- There is no black or urban cultural pathology that keeps black people trapped in a cycle of poverty and crime. While the sensationalist media prefers to air footage of black looters and rioters, there are in fact many black people working hard to improve their communities, protesting peacefully, and engaging in constructive dialogue about race. I have worked with black people in West Philadelphia who have looked deep into their cultural heritage for resources that have enabled them to grow their own food, rear healthy children, and organize life-changing artistic programs. So when I hear comments that seem to imply that blacks suffer from cultural shortcomings, or that there are no good black role models, I have to object. There is far too much positive black heritage, there are far too many engaged citizens in the black community for us to ignore. If only the media, Hollywood, and the record labels would promote these individuals and their valued traditions.
Over the last several months, I have found myself in the midst of heated arguments about race relations in America. I have said and written some things I regret, and I have heard and read many things that upset and worry me. I have addressed some of these problems here, but I’ll close with a brief thought about what may be the biggest obstacle to productive dialogue: our mechanized interpretation of social phenomena. It’s good that we more and more recognize systemic racism, and it is healthy to draw attention to how the media capitalizes on emotion to drive up ratings. However, many of us are stuck in our habits of understanding and responding to current events in terms of party lines and ideological loyalties. Rather than seeing where some of these identities might find some common ground, we react in ways that we think we are supposed to: blaming police or demonizing their victims, connecting specific injustices to political platforms or cultural pathologies, bandwagon hashtagging, returning insult for insult, or provoking others just because we woke up on the righteous side of the bed. While these reactions are often based in our deeply held beliefs and passions, they are also conditioned by social discourses which limit our ability to see the organic connections between communities, cultural heritage, psychology, behavior, identities, politics, economics, and our natural and social environments.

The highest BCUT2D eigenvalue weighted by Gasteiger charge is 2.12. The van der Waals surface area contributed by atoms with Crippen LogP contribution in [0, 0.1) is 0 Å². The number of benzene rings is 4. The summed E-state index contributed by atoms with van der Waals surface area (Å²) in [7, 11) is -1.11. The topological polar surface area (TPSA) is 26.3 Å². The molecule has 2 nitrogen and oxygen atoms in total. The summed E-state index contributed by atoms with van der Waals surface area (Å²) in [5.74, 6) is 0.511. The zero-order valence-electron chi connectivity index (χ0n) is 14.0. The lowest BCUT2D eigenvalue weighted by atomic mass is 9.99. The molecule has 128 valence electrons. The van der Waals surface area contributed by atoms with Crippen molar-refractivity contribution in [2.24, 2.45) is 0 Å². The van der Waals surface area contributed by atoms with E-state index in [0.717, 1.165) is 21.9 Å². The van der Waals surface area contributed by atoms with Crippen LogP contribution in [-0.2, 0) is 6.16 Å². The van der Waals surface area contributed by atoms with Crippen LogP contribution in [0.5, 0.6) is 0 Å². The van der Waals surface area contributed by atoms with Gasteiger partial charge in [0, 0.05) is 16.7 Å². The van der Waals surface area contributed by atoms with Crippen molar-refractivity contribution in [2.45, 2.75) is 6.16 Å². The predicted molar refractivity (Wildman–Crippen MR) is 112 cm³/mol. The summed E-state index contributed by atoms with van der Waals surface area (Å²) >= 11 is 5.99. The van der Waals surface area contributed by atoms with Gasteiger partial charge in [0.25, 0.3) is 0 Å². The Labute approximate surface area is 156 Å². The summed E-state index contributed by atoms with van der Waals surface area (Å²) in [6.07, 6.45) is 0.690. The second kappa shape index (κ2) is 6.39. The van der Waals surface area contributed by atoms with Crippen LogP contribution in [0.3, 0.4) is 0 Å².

I am guilty of this tendency to simplify race issues rather than search for ways to nurture collaboration and reconciliation. What prompted me to write this was a recent series of facebook arguments in which my conservative and liberal friends tore into each other over racial issues in current events. While I think I succeeded in being more civil than I have in the past, many of the comments exchanged by my friends, all of whom I care about, were hurtful and unproductive. I found it pointless to return to these chaotic conversations, so I submit this post in hopes of laying a more sustainable foundation for discussions of injustice, racial or otherwise.
If you skipped to the end to see if I would answer the question, “Am I a racist?”, I’ll let you decide that for yourself. As for everyone else, I’m going to try my best to avoid calling anyone a racist from now on. Whatever racism manifests in our discussions, I’ll attribute it to ideological programming, human error, or a combination of the two. Both leave plenty of room for teachable moments and mutual interpretation of our overlapping worlds.